Review of Fengqing Daohua Xiang Raw Pu-erh Cake Tea 2013

AromaFlavorValueTotal
7 of 104 of 54 of 590 of 100
Very GoodGoodGood Value

When I first tried this tea, I used a Western brewing method and it came out terribly. At that point in time, I also had very little experience with the bitterness of younger raw pu-erh. Well, I let some samples of this sit around for about six months to a year and gave it another try. I was so happy I tried this again.

Using the Eastern method directions provided by TeaVivre (though sometimes I'd use less time if it was a little too bitter for me), the first cups were more bitter, but the bitterness eased away to a slightly mouthwatering quality. Throughout the whole experience, there was a deep, fruity note in the breath after drinking. It wasn't a taste. It was more of something you'd feel when breathing — and it would encourage you to breathe more deeply. This kind of fruity note is something I found in a raw pu-erh that I'd aged myself for eleven years. It's a good note with a nice strength. I'm glad that I gave this tea another try and withstood that initial bitterness to get through to this note more. The tea also imparts a great, nourishing, fortified feeling. Its effect is very even and it's relaxing at the same time as uplifting. So, it's markedly different from a caffeinated feeling (which can make you feel wired or jittery). This is more like being nourished after a big meal, because there's the relaxing quality and then there's also that you feel more strengthened.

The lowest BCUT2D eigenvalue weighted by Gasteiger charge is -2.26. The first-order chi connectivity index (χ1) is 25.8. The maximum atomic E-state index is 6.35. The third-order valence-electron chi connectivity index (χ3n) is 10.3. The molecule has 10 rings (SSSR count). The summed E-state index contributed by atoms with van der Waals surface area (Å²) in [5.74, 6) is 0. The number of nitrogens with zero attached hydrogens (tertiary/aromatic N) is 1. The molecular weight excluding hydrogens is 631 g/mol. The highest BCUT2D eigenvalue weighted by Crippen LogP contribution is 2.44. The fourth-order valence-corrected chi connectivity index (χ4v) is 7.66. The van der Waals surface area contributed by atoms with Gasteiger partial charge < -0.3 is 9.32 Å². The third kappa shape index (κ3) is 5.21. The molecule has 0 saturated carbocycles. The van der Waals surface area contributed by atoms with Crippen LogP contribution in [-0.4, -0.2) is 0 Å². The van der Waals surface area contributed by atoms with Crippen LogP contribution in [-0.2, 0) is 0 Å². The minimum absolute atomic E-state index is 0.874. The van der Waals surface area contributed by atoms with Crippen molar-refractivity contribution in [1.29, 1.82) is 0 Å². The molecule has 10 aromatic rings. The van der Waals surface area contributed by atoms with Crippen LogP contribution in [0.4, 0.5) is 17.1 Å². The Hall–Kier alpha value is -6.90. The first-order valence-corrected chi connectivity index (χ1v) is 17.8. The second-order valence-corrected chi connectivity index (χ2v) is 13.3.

If you don't like bitterness, either skip the first few cups or wait before giving this a try, because it is bitter. I don't mind bitter notes so I didn't have a problem with it. I just eased back the time a bit if it was uncomfortable or overwhelming. Unlike the Fengqing Old Tree Raw Pu-erh Cake Tea 2013 (also from TeaVivre), I felt little or no roughness in the throat with this one. Considering that they're both the same age, I'd say that this one is more even than the Fengqing Old Tree (which not only had a more rough taste, but also a less even effect). I think that this Fengqing Daohua Xiang would not only be better for drinking right now, but also a tea that would age into a delicious taste much sooner. If you're going for something more long-term, the Fengqing Old Tree would be more appropriate for that.

Note: Watch out for small leaf pieces. In the samples I got, there were many large leaf pieces and I brewed them first. I got really good sessions from those. But, when I brewed the small leaf pieces remaining, the tea was mostly just bitter, with much less of the delicious fruity notes. It also edged on being a bit rough. So, take care when using smaller leaf pieces. Consider brewing for much less time or trying to mix in larger leaves to cut the bitterness.

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